Oddballs or Innovators?

I spotted an upland sandpiper on top of a power pole last week.  In central Nebraska, that’s not really noteworthy – upland sandpipers are pretty common across much of the state.  They tend to nest in large open grasslands with short vegetation structure, and Nebraska has an abundance of that kind of habitat.  This particular sandpiper, however, was perched on a pole surrounded by what looked to be miles of contiguous cropland.  Seeing the sandpiper in that context got me thinking about how conservation scientists deal with patterns in data and, more particularly, the outliers that don’t fit those patterns.

This is not the upland sandpiper I saw surrounded by cornfields, but another one who was living where he was "supposed" to be living - in big open grasslands near Norden, Nebraska.

This is not the upland sandpiper I saw surrounded by cornfields, but another one who was living where he was “supposed” to be living – in big open grasslands near Norden, Nebraska.

My graduate research focused on grassland birds in fragmented prairies.  I categorized bird species by the size of prairie they tended to nest in.  Dickcissels and red-winged blackbirds seemed comfortable in really small prairies, grasshopper sparrows wanted a little more space, and bobolinks and upland sandpipers were usually in large prairies.  Now and then, of course, we’d find a bird in a prairie much smaller than it was “supposed” to be in.  An outlier.  I included those outliers in the data, and their behavior was averaged in with all the other sightings, but I treated them as an anomaly – not something important.  I wonder now if that was the right perspective.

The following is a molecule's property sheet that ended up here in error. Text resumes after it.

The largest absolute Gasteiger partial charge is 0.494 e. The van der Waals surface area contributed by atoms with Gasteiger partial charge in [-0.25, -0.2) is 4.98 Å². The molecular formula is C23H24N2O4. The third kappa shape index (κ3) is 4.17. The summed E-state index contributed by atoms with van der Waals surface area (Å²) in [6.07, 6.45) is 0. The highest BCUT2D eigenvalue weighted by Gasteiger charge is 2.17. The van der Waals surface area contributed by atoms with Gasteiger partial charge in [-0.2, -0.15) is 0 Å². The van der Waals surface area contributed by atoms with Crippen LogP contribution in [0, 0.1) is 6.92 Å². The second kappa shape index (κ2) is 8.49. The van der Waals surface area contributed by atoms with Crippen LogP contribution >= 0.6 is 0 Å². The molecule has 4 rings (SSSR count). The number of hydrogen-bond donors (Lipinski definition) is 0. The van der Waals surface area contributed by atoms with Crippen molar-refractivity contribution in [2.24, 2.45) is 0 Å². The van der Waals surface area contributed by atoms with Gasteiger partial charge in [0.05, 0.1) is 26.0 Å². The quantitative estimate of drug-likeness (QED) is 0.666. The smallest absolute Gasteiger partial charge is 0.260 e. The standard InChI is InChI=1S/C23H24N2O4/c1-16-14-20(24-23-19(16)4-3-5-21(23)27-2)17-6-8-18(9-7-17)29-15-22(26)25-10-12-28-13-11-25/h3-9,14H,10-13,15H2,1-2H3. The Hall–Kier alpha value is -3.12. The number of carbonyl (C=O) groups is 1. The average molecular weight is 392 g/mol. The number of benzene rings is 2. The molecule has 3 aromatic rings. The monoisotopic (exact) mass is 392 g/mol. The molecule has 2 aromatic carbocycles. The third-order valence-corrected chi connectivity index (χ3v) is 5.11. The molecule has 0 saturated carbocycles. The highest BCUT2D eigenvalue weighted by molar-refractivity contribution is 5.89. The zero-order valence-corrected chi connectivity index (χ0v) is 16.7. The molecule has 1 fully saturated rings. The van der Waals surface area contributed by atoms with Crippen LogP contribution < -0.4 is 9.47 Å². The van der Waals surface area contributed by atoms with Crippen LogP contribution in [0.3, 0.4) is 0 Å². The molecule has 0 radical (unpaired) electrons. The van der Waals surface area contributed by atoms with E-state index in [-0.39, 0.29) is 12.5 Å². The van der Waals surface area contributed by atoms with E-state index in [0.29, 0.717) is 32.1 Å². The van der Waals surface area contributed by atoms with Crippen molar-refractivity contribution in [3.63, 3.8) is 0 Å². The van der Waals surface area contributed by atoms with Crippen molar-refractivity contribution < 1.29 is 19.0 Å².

As an ecologist, I see anomalies all the time.  Behaviors of plants or animals that don’t fit what I know – or think – to be the broad pattern of behavior of their species.  For example, during the spring migration of sandhill cranes, we tell visitors that cranes prefer to hang out in harvested fields or open treeless grasslands with short vegetation structure, but now and then we see a group of cranes feeding in tall grass beneath a grove of trees.  Plants can be surprising too.  Entire-leaf rosinweed (Silphium integrifolium) and Canada milkvetch (Astragalus canadensis) typically grow in lowland sites in our Platte River Prairies, but occasionally, some individuals will establish on top of a sandy ridge.  As a third example, I pay close attention to what plant species cattle graze in our prairies.  Forage selection varies by season, but there are some plant species cattle just don’t like to eat – except now and then when I find a clearly-grazed patch of Canada goldenrod, tall dropseed, or some other plant cattle “don’t like”.

It’s easy to dismiss those odd observations as unimportant results of unique circumstances.  Maybe cranes sometimes find a food source so fantastic it overrides their discomfort with tall vegetation.  Rosinweed and milkvetch plants might colonize dry sandy areas because of a lack of competition, but they might not survive for long.  And who knows why cattle do what they do sometimes…?

We usually see rosinweed in lowland areas of our prairies, surrounded by other lowland tallgrass prairie plants.

We usually see rosinweed in lowland areas of our prairies, surrounded by other lowland tallgrass prairie plants.

An agronomist friend of mine has shown me photographs of upland sandpiper nests in crop fields he works with.  It’s not an unheard of phenomenon, but it’s not representative of how most upland sandpipers act.  The birds that nest in those crop fields may be birds that were less able to defend territories in more suitable habitat.  Alternatively, maybe those birds are pioneers, forging a new path for the survival of the species!